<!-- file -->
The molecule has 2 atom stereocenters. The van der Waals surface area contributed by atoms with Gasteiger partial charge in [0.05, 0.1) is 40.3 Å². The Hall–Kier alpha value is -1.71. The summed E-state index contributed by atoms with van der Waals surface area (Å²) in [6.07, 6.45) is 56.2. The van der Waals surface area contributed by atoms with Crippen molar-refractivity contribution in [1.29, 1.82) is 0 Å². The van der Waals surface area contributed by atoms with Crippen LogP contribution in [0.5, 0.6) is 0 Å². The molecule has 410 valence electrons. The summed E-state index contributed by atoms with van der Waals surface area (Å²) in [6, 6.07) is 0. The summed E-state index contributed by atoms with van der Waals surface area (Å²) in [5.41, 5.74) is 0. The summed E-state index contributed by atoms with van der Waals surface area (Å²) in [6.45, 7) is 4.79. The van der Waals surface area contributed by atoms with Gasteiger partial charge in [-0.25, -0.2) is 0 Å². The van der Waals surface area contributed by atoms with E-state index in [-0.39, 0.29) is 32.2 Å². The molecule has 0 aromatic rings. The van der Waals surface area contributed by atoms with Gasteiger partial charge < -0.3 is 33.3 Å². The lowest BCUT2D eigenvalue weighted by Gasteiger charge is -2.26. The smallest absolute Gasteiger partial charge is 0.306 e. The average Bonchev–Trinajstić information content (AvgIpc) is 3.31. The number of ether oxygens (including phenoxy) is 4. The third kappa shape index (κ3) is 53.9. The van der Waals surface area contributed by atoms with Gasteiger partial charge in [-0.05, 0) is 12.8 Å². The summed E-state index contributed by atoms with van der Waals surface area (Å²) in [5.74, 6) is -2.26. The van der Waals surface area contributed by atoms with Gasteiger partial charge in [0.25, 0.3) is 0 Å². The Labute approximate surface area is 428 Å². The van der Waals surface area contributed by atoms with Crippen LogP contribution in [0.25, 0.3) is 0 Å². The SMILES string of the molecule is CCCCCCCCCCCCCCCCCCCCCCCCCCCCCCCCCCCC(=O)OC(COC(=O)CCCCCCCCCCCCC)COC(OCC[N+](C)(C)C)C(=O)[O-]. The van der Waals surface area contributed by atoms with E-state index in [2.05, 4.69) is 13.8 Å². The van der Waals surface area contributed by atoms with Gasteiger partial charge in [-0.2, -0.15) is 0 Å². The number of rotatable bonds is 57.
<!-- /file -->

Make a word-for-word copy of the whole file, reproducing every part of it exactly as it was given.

The molecule has 2 atom stereocenters. The van der Waals surface area contributed by atoms with Gasteiger partial charge in [0.05, 0.1) is 40.3 Å². The Hall–Kier alpha value is -1.71. The summed E-state index contributed by atoms with van der Waals surface area (Å²) in [6.07, 6.45) is 56.2. The van der Waals surface area contributed by atoms with Crippen molar-refractivity contribution in [1.29, 1.82) is 0 Å². The van der Waals surface area contributed by atoms with Crippen LogP contribution in [0.5, 0.6) is 0 Å². The molecule has 410 valence electrons. The summed E-state index contributed by atoms with van der Waals surface area (Å²) in [6, 6.07) is 0. The summed E-state index contributed by atoms with van der Waals surface area (Å²) in [5.41, 5.74) is 0. The summed E-state index contributed by atoms with van der Waals surface area (Å²) in [6.45, 7) is 4.79. The van der Waals surface area contributed by atoms with Gasteiger partial charge in [-0.25, -0.2) is 0 Å². The van der Waals surface area contributed by atoms with E-state index in [-0.39, 0.29) is 32.2 Å². The molecule has 0 aromatic rings. The van der Waals surface area contributed by atoms with Gasteiger partial charge < -0.3 is 33.3 Å². The lowest BCUT2D eigenvalue weighted by Gasteiger charge is -2.26. The smallest absolute Gasteiger partial charge is 0.306 e. The average Bonchev–Trinajstić information content (AvgIpc) is 3.31. The number of ether oxygens (including phenoxy) is 4. The third kappa shape index (κ3) is 53.9. The van der Waals surface area contributed by atoms with Gasteiger partial charge in [-0.05, 0) is 12.8 Å². The summed E-state index contributed by atoms with van der Waals surface area (Å²) in [5.74, 6) is -2.26. The van der Waals surface area contributed by atoms with Gasteiger partial charge in [0.25, 0.3) is 0 Å². The Labute approximate surface area is 428 Å². The van der Waals surface area contributed by atoms with Crippen LogP contribution in [0.25, 0.3) is 0 Å². The SMILES string of the molecule is CCCCCCCCCCCCCCCCCCCCCCCCCCCCCCCCCCCC(=O)OC(COC(=O)CCCCCCCCCCCCC)COC(OCC[N+](C)(C)C)C(=O)[O-]. The van der Waals surface area contributed by atoms with E-state index in [2.05, 4.69) is 13.8 Å². The van der Waals surface area contributed by atoms with Gasteiger partial charge in [-0.2, -0.15) is 0 Å². The number of rotatable bonds is 57.